MicroMax is designed for ride-sharing
OK, it looks like a miniature railway carriage but, as always, there's method in Frank Rinderknecht's madness. This is the eccentric Swiss innovator's 'next big thing', to be presented at the 2013 Geneva motor show.
But Rinspeed's latest take on next-generation urban transport is more than a car - it's an app-based system, intended to merge personal and public transportation on a shared basis, like a cross between Smart's car2go and a minibus taxi.
Rinderknecht explained: “Today's ride-share centres are web-based or smartphone-based - they operate in real time: You need to go to work every morning - or you need to go somewhere right now - just go online and almost instantly you can find somebody who's going your way and can give you a ride.”
And this clever electric box on wheels, he says, is the ideal vehicle for that sort of short-distance car-pooling.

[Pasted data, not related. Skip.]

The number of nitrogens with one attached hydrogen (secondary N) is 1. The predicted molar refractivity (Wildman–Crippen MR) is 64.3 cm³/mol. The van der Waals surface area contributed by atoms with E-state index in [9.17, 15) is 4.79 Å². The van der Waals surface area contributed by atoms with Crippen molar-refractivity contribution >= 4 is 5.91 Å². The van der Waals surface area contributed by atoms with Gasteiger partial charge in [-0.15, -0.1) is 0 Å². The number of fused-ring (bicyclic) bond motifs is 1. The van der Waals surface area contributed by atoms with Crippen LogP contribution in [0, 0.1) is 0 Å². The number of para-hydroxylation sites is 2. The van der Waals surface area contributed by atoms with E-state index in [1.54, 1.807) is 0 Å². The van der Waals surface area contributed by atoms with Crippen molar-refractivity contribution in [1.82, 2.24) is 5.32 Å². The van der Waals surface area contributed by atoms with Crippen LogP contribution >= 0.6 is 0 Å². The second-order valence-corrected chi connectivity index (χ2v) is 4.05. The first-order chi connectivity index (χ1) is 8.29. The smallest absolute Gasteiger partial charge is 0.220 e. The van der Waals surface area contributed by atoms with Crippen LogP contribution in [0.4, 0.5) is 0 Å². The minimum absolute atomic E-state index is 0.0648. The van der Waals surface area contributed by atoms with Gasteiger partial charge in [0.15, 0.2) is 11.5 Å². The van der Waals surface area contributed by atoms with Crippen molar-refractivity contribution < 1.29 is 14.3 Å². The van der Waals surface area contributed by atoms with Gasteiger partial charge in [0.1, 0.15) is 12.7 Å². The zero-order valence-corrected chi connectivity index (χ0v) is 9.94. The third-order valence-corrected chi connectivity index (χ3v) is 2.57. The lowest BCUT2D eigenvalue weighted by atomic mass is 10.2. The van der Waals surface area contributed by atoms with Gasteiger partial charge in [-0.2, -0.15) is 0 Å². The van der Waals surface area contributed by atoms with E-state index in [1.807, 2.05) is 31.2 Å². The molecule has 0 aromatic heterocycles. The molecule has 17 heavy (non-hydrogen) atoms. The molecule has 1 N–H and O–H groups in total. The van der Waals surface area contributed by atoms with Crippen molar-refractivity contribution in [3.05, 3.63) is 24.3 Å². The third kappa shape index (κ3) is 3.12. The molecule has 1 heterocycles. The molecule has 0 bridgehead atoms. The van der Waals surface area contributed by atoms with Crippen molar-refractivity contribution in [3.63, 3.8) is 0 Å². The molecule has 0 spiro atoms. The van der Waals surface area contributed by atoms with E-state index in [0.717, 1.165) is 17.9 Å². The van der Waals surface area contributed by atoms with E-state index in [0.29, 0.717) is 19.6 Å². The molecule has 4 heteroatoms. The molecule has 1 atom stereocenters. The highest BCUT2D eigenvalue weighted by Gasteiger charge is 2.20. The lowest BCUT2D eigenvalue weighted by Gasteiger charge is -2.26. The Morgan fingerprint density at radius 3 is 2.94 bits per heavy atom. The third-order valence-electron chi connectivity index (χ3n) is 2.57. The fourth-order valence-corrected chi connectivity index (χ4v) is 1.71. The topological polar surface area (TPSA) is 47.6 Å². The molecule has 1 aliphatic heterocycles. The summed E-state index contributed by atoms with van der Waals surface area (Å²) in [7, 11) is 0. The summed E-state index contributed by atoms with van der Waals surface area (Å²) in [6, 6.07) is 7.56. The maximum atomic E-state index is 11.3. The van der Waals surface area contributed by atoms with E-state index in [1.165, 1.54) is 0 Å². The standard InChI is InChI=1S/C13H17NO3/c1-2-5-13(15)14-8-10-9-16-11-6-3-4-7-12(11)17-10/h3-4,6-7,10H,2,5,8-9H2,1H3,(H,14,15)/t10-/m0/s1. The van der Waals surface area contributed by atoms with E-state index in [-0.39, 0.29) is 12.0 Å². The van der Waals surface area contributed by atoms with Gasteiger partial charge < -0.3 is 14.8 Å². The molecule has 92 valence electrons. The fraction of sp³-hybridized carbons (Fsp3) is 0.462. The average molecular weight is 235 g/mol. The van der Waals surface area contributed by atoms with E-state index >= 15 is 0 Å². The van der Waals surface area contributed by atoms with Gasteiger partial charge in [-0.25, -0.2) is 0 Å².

“THE CAR TO GO WITH THE APP”
The MicroMax is only 3.6 metres long - the same as a Mini - but it's 2.2 metres tall, so there's plenty of space for a driver and three passengers on comfortable, upright seats, as well as a baby stroller or shopping trolley.
Rinderknecht even postulates 'toolbox' or 'delivery trolley' modules - standardised on the outside, custom-fitted inside - for the cargo space, so that tradesmen, sales reps or couriers could use ride-sharing to get to their clients.
The vehicle also has a coffee machine, a fridge for cold drinks and unlimited internet connectivity for entertainment or working on the move.
GET A RIDE ANYWHERE, ANYTIME
Rinderknecht says the way to encourage ride-sharing is to make it utterly simple, cheaper and more convenient than calling for a taxi.
Unlike buses, which have fixed routes, or trains, which only run where there are tracks, ride-sharing vehicles can go anywhere there's a road - and for every 'fellow-traveller' you pick up, that's one less car on the road with just one person in it, less strain on the environment, fewer traffic jams - and the owner of the car gets his travelling costs subsidised by his passengers.
Now that's what we call a win-win situation.
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